- By David FrancisDavid Francis is a staff writer for Foreign Policy, where he oversees FP's breaking news blog, The Cable. An award-winning journalist, David has reported from all over Europe, Nigeria, Kenya, Mexico, and Afghanistan on terrorism, national security, the geopolitics of energy, global economics, and the European financial crisis. His work has been published in outlets including the Christian Science Monitor, the Financial Times Deutschland, Slate, and SportsIllustrated.com.
Refugees have proven to be a divisive issue on the campaign trail; Republican presidential nominee Donald Trump constantly rails against them, accusing the Obama administration of admitting what he calls would-be terrorists. He won’t be happy Wednesday.
That’s because the White House plans to take in more refugees in the upcoming fiscal year, which starts Oct. 1. The United States will admit up to 110,000 refugees in fiscal 2017, up from 85,000 this fiscal year. That amounts to an increase of 30 percent from 2016, and a jump of almost 60 percent from 2015.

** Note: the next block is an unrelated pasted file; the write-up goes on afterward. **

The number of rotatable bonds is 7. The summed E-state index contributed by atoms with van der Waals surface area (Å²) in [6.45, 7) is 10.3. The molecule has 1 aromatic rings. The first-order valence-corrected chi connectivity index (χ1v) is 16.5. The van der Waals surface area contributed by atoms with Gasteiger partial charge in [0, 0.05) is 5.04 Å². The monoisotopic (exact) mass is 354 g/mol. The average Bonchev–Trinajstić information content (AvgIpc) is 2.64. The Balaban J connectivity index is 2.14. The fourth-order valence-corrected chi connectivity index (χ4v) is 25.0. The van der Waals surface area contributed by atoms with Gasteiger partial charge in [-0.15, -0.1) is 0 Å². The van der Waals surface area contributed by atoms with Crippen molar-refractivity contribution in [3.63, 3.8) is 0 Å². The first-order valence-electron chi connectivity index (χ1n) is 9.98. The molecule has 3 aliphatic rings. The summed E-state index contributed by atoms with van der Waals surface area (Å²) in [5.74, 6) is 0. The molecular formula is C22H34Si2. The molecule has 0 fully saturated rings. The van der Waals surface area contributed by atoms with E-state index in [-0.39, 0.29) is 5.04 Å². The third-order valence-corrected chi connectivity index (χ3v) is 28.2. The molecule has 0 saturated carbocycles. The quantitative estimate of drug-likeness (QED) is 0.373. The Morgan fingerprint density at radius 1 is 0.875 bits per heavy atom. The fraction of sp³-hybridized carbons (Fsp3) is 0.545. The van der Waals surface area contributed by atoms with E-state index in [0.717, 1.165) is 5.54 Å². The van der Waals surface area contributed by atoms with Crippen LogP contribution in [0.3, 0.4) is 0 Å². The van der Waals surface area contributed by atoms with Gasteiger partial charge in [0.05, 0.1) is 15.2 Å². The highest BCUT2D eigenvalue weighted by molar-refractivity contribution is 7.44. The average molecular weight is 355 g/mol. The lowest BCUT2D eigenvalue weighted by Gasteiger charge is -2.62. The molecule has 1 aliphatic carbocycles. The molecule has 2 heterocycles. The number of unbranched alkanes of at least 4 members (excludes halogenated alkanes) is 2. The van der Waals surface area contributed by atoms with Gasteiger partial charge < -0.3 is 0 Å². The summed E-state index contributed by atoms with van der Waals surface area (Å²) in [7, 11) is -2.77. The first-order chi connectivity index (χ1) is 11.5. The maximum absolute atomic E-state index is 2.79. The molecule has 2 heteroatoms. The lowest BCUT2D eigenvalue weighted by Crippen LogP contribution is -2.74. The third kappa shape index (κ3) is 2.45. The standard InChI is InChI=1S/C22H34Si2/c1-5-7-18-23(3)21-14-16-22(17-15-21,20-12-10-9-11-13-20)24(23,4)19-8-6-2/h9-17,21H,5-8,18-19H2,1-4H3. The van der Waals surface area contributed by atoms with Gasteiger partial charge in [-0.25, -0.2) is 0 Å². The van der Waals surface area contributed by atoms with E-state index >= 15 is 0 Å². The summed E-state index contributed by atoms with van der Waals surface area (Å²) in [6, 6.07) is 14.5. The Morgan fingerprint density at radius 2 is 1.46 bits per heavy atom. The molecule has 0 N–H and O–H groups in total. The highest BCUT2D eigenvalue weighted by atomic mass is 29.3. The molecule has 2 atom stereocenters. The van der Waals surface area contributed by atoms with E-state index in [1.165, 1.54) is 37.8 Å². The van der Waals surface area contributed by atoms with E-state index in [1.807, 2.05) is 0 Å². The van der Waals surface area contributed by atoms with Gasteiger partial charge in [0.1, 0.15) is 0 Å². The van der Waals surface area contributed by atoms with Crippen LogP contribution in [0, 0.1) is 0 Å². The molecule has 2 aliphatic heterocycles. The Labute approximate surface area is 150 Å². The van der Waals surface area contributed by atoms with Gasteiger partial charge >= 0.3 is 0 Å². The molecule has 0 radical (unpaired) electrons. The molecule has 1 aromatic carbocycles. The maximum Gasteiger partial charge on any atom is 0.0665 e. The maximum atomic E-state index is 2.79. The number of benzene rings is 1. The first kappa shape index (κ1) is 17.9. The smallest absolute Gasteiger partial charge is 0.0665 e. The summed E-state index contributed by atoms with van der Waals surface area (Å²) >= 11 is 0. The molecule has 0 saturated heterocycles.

President Barack Obama is expected to make the announcement next week during the United Nations General Assembly meeting. According to multiple reports, Secretary of State John Kerry briefed lawmakers on the plan Tuesday.
What happens next remains to be seen. Last year, with Syrian refugees flooding into Europe, the White House increased the number of refugees it would admit from the war-torn country. That led Republican governors in roughly two dozen states to express their opposition to receiving Syrians. Some governors filed lawsuits to stop refugees from coming to their states; they lost.
In a statement, Eleanor Acer, senior director for the refugee program at Human Rights First, praised the decision. But she noted Congress still has to provide money to screen more refugees entering the country.
“Congress has a choice: it can advance U.S. national security and humanitarian interests by supporting — and urging bolder — U.S. leadership to address this major global crisis, or it can engage in petty partisan bickering that scapegoats the victims of terror and repression and undermines U.S. foreign policy and national security interests,” Acer said.
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